This news story originally provided by
August 8, 2005
Coal industry's models of success are just false
By Bob Sloan
Some people try to defend mountaintop removal coal mining, the
shameful practice of reducing forested hills to dead heaps of rock,
to reach thin seams of coal. It's the cheapest way to mine coal
these days, partly because it requires very few workers.
These defenders of mountaintop-removal mining nearly always mention
StoneCrest Golf Course in Floyd County as an example of how a mining
site can be rehabilitated.
I never thought anything related to mountaintop removal would remind
me of college history classes from 40 years ago, but whenever I hear
about that golf course, I can almost hear a professor lecturing to a
bunch of half-attentive students about "Potemkin villages."
He told us that when Catherine was empress of Russia in the early
1700s, she heard rumors that things weren't quite right in some
newly acquired territories. She decided she should see for herself.
The rumors were true. Peasants were angry, there was resistance to
her government and a few royal heads might roll if the empress found
out how bad things were on the new Russian frontier.
Before her tour, a smart prince named Grigory Potemkin imported a
few hundred well-fed Swedish and German farmers into the Crimea. He
set them up with free land and new houses and cleaned up the few
villages Catherine was likely to see up close. What he couldn't
sanitize, he hid with fences and trees. Those projects became known
as "Potemkin villages."
And they worked: Catherine did her big tour and went back to Moscow
convinced things were just hunky-dory out there in the Crimea.
The coal industry has its own version of a Potemkin village with the
golf course in Floyd County. StoneCrest claims on its Web site to be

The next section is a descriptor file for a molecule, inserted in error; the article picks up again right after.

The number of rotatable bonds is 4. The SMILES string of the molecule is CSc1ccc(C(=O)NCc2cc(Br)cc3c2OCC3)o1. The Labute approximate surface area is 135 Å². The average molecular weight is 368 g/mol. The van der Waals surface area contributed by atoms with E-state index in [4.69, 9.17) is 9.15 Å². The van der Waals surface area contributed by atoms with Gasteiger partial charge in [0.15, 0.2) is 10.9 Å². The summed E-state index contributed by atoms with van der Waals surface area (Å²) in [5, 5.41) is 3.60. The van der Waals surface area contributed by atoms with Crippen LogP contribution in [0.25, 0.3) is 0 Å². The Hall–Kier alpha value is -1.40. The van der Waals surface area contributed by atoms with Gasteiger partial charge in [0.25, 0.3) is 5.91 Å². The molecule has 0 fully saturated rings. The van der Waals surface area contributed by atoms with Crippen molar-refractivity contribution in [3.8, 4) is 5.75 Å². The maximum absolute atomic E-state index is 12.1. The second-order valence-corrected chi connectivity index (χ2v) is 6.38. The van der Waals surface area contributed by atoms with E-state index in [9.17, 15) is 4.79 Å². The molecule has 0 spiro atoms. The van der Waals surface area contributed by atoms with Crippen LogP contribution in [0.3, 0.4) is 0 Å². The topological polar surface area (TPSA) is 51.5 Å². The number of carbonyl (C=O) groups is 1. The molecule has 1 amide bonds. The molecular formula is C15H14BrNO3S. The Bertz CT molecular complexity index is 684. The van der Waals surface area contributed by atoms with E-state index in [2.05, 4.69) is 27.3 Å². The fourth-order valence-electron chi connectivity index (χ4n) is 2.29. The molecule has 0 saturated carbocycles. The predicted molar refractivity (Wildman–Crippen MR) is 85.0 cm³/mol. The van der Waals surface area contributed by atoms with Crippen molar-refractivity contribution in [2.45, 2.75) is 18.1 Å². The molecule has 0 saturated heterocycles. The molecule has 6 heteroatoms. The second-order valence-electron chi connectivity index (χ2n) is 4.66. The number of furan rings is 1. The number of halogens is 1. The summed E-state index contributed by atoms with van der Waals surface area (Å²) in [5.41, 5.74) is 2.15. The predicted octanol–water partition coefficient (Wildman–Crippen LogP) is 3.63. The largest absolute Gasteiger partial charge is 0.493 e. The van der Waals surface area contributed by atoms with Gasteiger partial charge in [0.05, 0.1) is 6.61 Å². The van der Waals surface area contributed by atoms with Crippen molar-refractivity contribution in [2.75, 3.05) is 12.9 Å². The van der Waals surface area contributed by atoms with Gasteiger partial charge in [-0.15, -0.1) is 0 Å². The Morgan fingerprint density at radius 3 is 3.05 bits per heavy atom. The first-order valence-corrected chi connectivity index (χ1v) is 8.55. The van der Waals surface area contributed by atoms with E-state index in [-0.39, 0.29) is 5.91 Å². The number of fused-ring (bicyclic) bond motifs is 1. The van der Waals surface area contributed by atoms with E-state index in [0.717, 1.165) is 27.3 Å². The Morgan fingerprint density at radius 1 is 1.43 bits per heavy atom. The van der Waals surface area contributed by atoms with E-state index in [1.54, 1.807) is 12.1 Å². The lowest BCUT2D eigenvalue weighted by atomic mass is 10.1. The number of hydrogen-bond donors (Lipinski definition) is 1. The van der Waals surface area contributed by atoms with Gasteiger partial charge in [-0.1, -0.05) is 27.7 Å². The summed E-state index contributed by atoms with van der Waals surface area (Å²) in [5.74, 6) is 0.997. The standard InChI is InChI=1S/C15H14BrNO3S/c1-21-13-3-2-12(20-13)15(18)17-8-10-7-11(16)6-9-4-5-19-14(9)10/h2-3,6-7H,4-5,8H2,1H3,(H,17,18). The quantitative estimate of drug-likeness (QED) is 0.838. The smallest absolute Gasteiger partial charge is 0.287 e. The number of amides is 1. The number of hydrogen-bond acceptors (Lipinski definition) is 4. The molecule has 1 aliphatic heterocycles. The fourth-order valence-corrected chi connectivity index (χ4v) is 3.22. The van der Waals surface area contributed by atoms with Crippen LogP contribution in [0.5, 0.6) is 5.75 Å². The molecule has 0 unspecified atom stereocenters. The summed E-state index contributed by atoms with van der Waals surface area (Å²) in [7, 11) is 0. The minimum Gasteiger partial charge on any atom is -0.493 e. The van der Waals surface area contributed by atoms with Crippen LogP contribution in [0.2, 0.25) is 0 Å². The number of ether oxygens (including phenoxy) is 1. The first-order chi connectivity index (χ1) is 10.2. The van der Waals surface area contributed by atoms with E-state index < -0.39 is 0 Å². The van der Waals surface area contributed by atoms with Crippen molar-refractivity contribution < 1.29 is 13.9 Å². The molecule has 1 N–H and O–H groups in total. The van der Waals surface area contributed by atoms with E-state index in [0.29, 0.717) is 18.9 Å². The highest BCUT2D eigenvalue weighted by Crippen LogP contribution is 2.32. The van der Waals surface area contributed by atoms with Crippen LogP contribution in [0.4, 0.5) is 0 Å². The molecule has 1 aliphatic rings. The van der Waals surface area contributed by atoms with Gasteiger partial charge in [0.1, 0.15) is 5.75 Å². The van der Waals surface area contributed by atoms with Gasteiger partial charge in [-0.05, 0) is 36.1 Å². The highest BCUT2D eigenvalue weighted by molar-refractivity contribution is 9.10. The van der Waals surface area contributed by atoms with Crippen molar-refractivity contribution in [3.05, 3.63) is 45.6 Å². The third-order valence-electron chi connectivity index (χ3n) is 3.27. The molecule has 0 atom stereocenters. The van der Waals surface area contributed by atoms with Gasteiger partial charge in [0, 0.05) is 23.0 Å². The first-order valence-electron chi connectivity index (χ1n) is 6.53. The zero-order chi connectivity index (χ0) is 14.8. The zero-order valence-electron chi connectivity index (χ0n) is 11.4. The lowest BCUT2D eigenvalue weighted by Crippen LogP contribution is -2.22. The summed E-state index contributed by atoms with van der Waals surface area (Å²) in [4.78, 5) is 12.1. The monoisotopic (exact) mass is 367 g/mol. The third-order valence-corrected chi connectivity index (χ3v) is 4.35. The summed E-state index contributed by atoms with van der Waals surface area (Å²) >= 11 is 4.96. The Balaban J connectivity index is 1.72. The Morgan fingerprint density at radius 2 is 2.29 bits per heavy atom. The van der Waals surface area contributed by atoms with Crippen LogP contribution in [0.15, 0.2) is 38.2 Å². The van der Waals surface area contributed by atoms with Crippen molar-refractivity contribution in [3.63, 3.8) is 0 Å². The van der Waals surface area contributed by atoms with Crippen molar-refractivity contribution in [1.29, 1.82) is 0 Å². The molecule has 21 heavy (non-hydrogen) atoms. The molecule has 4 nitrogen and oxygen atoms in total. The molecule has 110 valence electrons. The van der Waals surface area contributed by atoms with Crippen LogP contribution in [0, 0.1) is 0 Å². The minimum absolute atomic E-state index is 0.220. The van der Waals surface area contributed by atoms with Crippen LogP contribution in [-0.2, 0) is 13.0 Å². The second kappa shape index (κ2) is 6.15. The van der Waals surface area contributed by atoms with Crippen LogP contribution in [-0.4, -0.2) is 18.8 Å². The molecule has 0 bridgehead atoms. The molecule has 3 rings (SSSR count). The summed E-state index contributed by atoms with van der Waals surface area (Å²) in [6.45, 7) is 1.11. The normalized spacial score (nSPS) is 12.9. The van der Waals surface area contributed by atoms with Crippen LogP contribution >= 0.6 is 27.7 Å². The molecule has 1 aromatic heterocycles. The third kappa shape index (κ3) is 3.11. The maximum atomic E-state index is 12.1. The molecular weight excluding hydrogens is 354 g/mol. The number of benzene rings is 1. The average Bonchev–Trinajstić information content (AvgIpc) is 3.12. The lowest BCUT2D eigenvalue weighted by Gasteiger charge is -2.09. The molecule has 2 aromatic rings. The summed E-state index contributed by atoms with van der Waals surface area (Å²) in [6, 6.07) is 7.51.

700 acres of reclaimed mountaintop removal that has been
successfully developed. I've seen pictures of it, and it's
beautiful. It's also one of a kind.
Seven hundred acres is about 30.5 million square feet. A StoneCrest
groundskeeper told me the intent was to put 6 inches of topsoil on
the dead ground left by the coal operation. That's right at 600,000
cubic yards of dirt; delivering it would require 38,500 double-axle,
six-wheel dump trucks, more or less.
The coal industry thinks we're dumb enough to believe somebody would
bring that much dirt to cover up the destruction of a mountain more
The coal industry has other Potemkin villages. One is the federal
prison in Martin County, built on a former mountaintop removal site.
Defenders of the mining method are pleased to describe the prison as
reclaimed land put to good use. The implication seems to be that
Kentucky ought to be thinking of penitentiaries as a new growth
industry, to fill up empty dead places where mountains once rose.
But the supporters don't talk much about how the project went $60
million over budget, due mostly to buildings settling. That
devastated ground just can't support anything that heavy.
And they don't mention the nickname locals pinned to their new pen:
Defenders of mountaintop removal will point to the new Lowe's store
in Hazard. But they won't say anything about how it stood empty for
at least six months longer than expected. It took that long for
engineers to figure out what to do about the fact the new building
began sinking into the dead ground on which it was erected as soon
as the walls went up.
Empress Catherine probably got fooled because she wanted to believe
everything was just fine with her empire. When that shrewd prince
told her where to cast her eyes, she didn't bother to look past his
prettified towns and imported farmers to see the disorder and
rebellion beyond them.
The coal industry, determined to get to its version of black gold in
the cheapest way possible, doesn't want the people of Kentucky to
look beyond a golf course, a prison or a new Lowe's store.
But I think they will.
Bob Sloan of Rowan County is an author and former Herald-Leader